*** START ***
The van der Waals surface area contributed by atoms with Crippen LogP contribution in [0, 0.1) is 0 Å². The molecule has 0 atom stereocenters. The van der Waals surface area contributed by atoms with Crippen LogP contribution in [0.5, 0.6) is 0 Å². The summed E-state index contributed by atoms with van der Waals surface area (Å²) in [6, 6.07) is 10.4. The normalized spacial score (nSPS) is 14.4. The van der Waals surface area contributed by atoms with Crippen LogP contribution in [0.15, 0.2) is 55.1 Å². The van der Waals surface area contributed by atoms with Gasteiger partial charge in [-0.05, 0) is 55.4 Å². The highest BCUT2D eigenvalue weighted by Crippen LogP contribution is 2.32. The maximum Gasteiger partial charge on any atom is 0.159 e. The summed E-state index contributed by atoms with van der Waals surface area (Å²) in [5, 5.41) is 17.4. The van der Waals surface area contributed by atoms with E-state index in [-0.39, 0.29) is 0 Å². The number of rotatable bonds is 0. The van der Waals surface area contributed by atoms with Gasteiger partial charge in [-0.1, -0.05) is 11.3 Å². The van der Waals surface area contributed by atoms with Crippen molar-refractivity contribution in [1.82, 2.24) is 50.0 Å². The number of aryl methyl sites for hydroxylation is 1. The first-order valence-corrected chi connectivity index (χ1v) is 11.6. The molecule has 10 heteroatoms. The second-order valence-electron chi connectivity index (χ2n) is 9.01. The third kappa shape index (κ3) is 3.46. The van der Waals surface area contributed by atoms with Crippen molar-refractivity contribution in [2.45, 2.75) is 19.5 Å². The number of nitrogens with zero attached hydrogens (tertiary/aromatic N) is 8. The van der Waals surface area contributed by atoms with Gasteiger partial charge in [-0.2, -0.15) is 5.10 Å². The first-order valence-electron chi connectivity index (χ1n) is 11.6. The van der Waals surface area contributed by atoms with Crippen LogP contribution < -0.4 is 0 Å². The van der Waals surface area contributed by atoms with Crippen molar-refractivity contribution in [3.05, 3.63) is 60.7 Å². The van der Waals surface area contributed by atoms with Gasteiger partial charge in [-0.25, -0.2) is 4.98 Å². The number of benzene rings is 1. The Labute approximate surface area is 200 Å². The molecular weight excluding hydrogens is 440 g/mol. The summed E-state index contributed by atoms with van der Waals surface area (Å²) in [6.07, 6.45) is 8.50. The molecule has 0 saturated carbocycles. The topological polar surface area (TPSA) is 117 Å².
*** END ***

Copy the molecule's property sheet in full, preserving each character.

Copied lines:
The van der Waals surface area contributed by atoms with Crippen LogP contribution in [0, 0.1) is 0 Å². The molecule has 0 atom stereocenters. The van der Waals surface area contributed by atoms with Crippen LogP contribution in [0.5, 0.6) is 0 Å². The summed E-state index contributed by atoms with van der Waals surface area (Å²) in [6, 6.07) is 10.4. The normalized spacial score (nSPS) is 14.4. The van der Waals surface area contributed by atoms with Crippen LogP contribution in [0.15, 0.2) is 55.1 Å². The van der Waals surface area contributed by atoms with Gasteiger partial charge in [-0.05, 0) is 55.4 Å². The highest BCUT2D eigenvalue weighted by Crippen LogP contribution is 2.32. The maximum Gasteiger partial charge on any atom is 0.159 e. The summed E-state index contributed by atoms with van der Waals surface area (Å²) in [5, 5.41) is 17.4. The van der Waals surface area contributed by atoms with E-state index in [-0.39, 0.29) is 0 Å². The number of rotatable bonds is 0. The van der Waals surface area contributed by atoms with Gasteiger partial charge in [-0.1, -0.05) is 11.3 Å². The van der Waals surface area contributed by atoms with Crippen molar-refractivity contribution in [1.82, 2.24) is 50.0 Å². The number of aryl methyl sites for hydroxylation is 1. The first-order valence-corrected chi connectivity index (χ1v) is 11.6. The molecule has 10 heteroatoms. The second-order valence-electron chi connectivity index (χ2n) is 9.01. The third kappa shape index (κ3) is 3.46. The van der Waals surface area contributed by atoms with Crippen molar-refractivity contribution in [2.45, 2.75) is 19.5 Å². The number of nitrogens with zero attached hydrogens (tertiary/aromatic N) is 8. The van der Waals surface area contributed by atoms with Gasteiger partial charge in [-0.2, -0.15) is 5.10 Å². The first-order valence-electron chi connectivity index (χ1n) is 11.6. The van der Waals surface area contributed by atoms with Crippen LogP contribution < -0.4 is 0 Å². The van der Waals surface area contributed by atoms with Crippen molar-refractivity contribution in [3.05, 3.63) is 60.7 Å². The van der Waals surface area contributed by atoms with Gasteiger partial charge in [-0.25, -0.2) is 4.98 Å². The number of benzene rings is 1. The Labute approximate surface area is 200 Å². The molecular weight excluding hydrogens is 440 g/mol. The summed E-state index contributed by atoms with van der Waals surface area (Å²) in [6.07, 6.45) is 8.50. The molecule has 0 saturated carbocycles. The topological polar surface area (TPSA) is 117 Å².